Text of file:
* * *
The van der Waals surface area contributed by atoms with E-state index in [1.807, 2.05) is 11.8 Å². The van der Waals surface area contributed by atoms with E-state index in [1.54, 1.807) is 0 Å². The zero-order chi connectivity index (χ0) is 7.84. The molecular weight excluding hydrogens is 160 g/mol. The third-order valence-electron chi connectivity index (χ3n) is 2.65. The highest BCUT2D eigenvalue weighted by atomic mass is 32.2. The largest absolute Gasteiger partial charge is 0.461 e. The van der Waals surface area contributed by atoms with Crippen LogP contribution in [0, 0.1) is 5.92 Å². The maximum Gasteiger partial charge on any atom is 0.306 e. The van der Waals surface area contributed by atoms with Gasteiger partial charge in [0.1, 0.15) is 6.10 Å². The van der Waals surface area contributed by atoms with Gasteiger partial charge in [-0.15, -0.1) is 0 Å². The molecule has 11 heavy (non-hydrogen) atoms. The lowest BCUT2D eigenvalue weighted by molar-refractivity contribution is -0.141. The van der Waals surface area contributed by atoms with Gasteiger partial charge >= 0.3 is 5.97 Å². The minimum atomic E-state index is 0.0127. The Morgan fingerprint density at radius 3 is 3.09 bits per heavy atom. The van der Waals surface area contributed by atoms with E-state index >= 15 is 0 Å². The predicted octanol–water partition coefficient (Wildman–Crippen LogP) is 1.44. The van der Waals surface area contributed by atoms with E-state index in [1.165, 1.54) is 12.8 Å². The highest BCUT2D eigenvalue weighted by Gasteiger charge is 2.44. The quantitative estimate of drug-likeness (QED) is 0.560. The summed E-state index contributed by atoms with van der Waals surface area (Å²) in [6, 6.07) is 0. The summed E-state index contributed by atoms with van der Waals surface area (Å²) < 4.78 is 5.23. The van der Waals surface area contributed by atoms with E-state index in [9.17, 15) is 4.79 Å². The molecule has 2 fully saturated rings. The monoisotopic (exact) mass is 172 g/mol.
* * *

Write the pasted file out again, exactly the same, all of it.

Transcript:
The van der Waals surface area contributed by atoms with E-state index in [1.807, 2.05) is 11.8 Å². The van der Waals surface area contributed by atoms with E-state index in [1.54, 1.807) is 0 Å². The zero-order chi connectivity index (χ0) is 7.84. The molecular weight excluding hydrogens is 160 g/mol. The third-order valence-electron chi connectivity index (χ3n) is 2.65. The highest BCUT2D eigenvalue weighted by atomic mass is 32.2. The largest absolute Gasteiger partial charge is 0.461 e. The van der Waals surface area contributed by atoms with Crippen LogP contribution in [0, 0.1) is 5.92 Å². The maximum Gasteiger partial charge on any atom is 0.306 e. The van der Waals surface area contributed by atoms with Gasteiger partial charge in [0.1, 0.15) is 6.10 Å². The van der Waals surface area contributed by atoms with Gasteiger partial charge in [-0.15, -0.1) is 0 Å². The molecule has 11 heavy (non-hydrogen) atoms. The lowest BCUT2D eigenvalue weighted by molar-refractivity contribution is -0.141. The van der Waals surface area contributed by atoms with Gasteiger partial charge >= 0.3 is 5.97 Å². The minimum atomic E-state index is 0.0127. The Morgan fingerprint density at radius 3 is 3.09 bits per heavy atom. The van der Waals surface area contributed by atoms with E-state index >= 15 is 0 Å². The predicted octanol–water partition coefficient (Wildman–Crippen LogP) is 1.44. The van der Waals surface area contributed by atoms with E-state index in [1.165, 1.54) is 12.8 Å². The highest BCUT2D eigenvalue weighted by Gasteiger charge is 2.44. The quantitative estimate of drug-likeness (QED) is 0.560. The summed E-state index contributed by atoms with van der Waals surface area (Å²) in [6, 6.07) is 0. The summed E-state index contributed by atoms with van der Waals surface area (Å²) < 4.78 is 5.23. The van der Waals surface area contributed by atoms with E-state index in [9.17, 15) is 4.79 Å². The molecule has 2 fully saturated rings. The monoisotopic (exact) mass is 172 g/mol.